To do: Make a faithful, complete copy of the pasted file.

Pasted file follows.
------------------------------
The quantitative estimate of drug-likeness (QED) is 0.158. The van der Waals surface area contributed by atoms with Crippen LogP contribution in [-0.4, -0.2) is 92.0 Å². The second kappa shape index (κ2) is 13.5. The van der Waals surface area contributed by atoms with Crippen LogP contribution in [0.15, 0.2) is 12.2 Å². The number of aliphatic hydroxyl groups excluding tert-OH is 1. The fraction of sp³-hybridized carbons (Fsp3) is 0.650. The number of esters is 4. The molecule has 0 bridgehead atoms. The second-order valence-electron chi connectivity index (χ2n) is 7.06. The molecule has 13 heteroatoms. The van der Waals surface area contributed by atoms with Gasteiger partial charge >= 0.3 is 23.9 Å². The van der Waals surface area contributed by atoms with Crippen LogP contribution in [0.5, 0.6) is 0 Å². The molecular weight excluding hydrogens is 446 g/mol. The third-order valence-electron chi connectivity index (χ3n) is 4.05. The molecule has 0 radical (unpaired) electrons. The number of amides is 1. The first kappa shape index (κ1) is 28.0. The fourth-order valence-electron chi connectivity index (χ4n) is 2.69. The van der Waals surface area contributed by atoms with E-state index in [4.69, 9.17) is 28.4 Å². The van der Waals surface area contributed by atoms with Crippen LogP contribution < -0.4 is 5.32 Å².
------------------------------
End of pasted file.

The quantitative estimate of drug-likeness (QED) is 0.158. The van der Waals surface area contributed by atoms with Crippen LogP contribution in [-0.4, -0.2) is 92.0 Å². The second kappa shape index (κ2) is 13.5. The van der Waals surface area contributed by atoms with Crippen LogP contribution in [0.15, 0.2) is 12.2 Å². The number of aliphatic hydroxyl groups excluding tert-OH is 1. The fraction of sp³-hybridized carbons (Fsp3) is 0.650. The number of esters is 4. The molecule has 0 bridgehead atoms. The second-order valence-electron chi connectivity index (χ2n) is 7.06. The molecule has 13 heteroatoms. The van der Waals surface area contributed by atoms with Gasteiger partial charge >= 0.3 is 23.9 Å². The van der Waals surface area contributed by atoms with Crippen LogP contribution in [0.5, 0.6) is 0 Å². The molecular weight excluding hydrogens is 446 g/mol. The third-order valence-electron chi connectivity index (χ3n) is 4.05. The molecule has 0 radical (unpaired) electrons. The number of amides is 1. The first kappa shape index (κ1) is 28.0. The fourth-order valence-electron chi connectivity index (χ4n) is 2.69. The van der Waals surface area contributed by atoms with E-state index in [4.69, 9.17) is 28.4 Å². The van der Waals surface area contributed by atoms with Crippen LogP contribution < -0.4 is 5.32 Å².